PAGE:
June 1, 2012 — One driver cuts in front of another, and then the second driver changes lanes to make a rude gesture at the one who cut in – or even forces the other off the road. Good manners and civility can become a matter of life and death.
What if, instead, the two drivers recognized each other? Wouldn't they make apologetic gestures for their rude behavior? Seeing each other at church or a meeting a few days later, the two, still embarrassed, would probably apologize again in the interest of repairing their social bond.
The connections and communications between people – from family, friends and coworkers to members of groups, acquaintances and even strangers – make a profound difference to everyone's quality of life, according to according to Pier Massimo Forni, a Johns Hopkins University professor who spoke May 30 at the University of Virginia.
Forni, a scholar and author who founded and directs the Civility Initiative in Baltimore, addressed about 60 U.Va. employees, including members from the Alumni Leadership Network and Dialogues Across U.Va., about the importance of cultivating a culture of civility in the workplace.
Until the late 1990s, little scholarship had been done on civility, Forni said. It came into public awareness after school shootings – especially the massacre at Columbine High School in 1999, where student perpetrators were said to have acted in response to bullying – making the connection between incivility and violence.
Even as people acknowledge the effects of incivility, they usually don't see themselves as part of the problem, he said. That's why public conversation is necessary, he suggested, to discuss what incivility is, how it hurts, and in contrast, what civility is and how it helps.
Forni gave some startling statistics: The number of violent incident reported in the workplace in a year has reached 1.8 million, and that doesn't include rude behavior by itself, he said. Protracted exposure to stress caused by living in an uncivil environment increases the chances of contracting cardiovascular disease. And the American Psychological Association has estimated that workplace stress (considering absenteeism, loss of productivity, medical expenses and turnover) costs U.S. businesses about $300 billion a year.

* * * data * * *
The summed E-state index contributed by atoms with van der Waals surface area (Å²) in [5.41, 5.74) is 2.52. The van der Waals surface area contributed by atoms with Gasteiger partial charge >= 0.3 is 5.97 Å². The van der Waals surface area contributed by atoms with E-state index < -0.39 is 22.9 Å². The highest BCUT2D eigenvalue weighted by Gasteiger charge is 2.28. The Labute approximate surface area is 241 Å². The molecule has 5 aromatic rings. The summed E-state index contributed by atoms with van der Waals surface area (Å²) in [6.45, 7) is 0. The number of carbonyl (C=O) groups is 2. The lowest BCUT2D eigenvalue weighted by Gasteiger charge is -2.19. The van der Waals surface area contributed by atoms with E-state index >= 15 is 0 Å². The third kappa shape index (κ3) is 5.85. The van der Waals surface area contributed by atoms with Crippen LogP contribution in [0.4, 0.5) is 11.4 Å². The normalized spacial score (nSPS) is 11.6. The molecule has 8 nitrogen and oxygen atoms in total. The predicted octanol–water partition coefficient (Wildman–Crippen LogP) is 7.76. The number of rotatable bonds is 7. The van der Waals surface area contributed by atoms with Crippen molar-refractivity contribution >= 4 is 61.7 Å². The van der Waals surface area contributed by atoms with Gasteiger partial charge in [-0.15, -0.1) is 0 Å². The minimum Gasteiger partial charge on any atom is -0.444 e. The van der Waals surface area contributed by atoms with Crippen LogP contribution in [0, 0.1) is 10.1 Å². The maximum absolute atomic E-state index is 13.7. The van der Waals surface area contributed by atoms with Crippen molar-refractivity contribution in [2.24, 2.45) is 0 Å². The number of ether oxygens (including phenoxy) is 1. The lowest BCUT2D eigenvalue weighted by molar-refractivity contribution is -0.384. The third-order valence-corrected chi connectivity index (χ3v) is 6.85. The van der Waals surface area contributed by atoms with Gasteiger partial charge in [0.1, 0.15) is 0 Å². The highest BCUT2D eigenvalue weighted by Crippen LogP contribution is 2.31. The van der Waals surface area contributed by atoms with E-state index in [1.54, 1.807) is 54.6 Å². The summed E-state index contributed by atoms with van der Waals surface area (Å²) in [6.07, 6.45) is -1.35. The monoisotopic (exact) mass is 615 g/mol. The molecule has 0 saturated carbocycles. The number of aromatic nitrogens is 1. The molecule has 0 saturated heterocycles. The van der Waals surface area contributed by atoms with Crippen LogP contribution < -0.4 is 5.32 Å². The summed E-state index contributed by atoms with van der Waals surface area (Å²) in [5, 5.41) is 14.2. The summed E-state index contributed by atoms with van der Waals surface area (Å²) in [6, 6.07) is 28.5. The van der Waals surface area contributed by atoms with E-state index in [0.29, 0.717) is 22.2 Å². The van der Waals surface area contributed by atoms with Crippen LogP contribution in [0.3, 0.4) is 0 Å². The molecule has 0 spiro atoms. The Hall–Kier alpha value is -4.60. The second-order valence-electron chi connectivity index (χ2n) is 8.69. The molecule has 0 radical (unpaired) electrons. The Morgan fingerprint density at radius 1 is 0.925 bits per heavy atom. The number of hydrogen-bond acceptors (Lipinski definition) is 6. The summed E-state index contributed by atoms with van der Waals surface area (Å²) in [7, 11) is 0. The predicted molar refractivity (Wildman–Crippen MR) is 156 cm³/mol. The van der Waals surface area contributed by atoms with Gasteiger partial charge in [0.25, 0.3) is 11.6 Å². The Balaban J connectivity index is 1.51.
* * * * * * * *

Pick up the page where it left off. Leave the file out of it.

Forni ticked off a list of examples of incivility in the workplace, from the petty to the important: leaving the photocopier jammed or the coffee pot empty, ignoring coworkers, rolling one's eyes, toxic gossiping, yelling and berating another, and taking credit for someone else's work – just to name a few.
"We can't have a good life alone," Forni said. "We need others, we need their social support, and we need the social skills to keep ourselves attached to groups."
He discussed skills that help individuals harmonize their sense of self with their social situations. Good manners are not trivial or superficial, even if they're not used with complete sincerity. They still reinforce the habit of treating others with respect.
He defined civility as starting with "a benevolent awareness of others." It includes being empathetic and believing each person's claim to well-being and happiness is as valid as one's own; listening with respect to others and refraining from arguing or losing one's temper; expecting good manners of yourself without boasting; and realizing that being nice to others and likeable are not signs of weakness.
Forni acknowledged that people are often motivated by self-interest, but he asserted that acting civil is not just altruistic. It's also good for oneself, because when a person feels good about helping someone or just being polite, it also improves his or her own well-being.
In other words, "The quality of one's life depends on the quality of his or her relationships, and the quality of one's relationships depends on relational skills," he said.
Forni asked the attendees, sitting in groups at round tables in Newcomb Hall's South Meeting Room, to take something from the material he'd conveyed and identify a related issue the University should focus on to improve the workplace – for example, starting the Respect@UVA initiative.
The groups recommended programs to provide civility education and emphasize civil behavior; promote servant-leadership; improve customer satisfaction; combat bullying in the workplace; add some form of employee evaluation of supervisors; and have civility ambassadors who visit different offices.
Bryan Garey, director of employee development and U.Va.'s Leadership Development Center, said he received much positive feedback from workshop attendees, including responses like this: "the training on civility and respect at U.Va. ... was quite interesting and indeed provided me with additional insight on how I can improve both my personal and workplace relationships."
– by Anne Bromley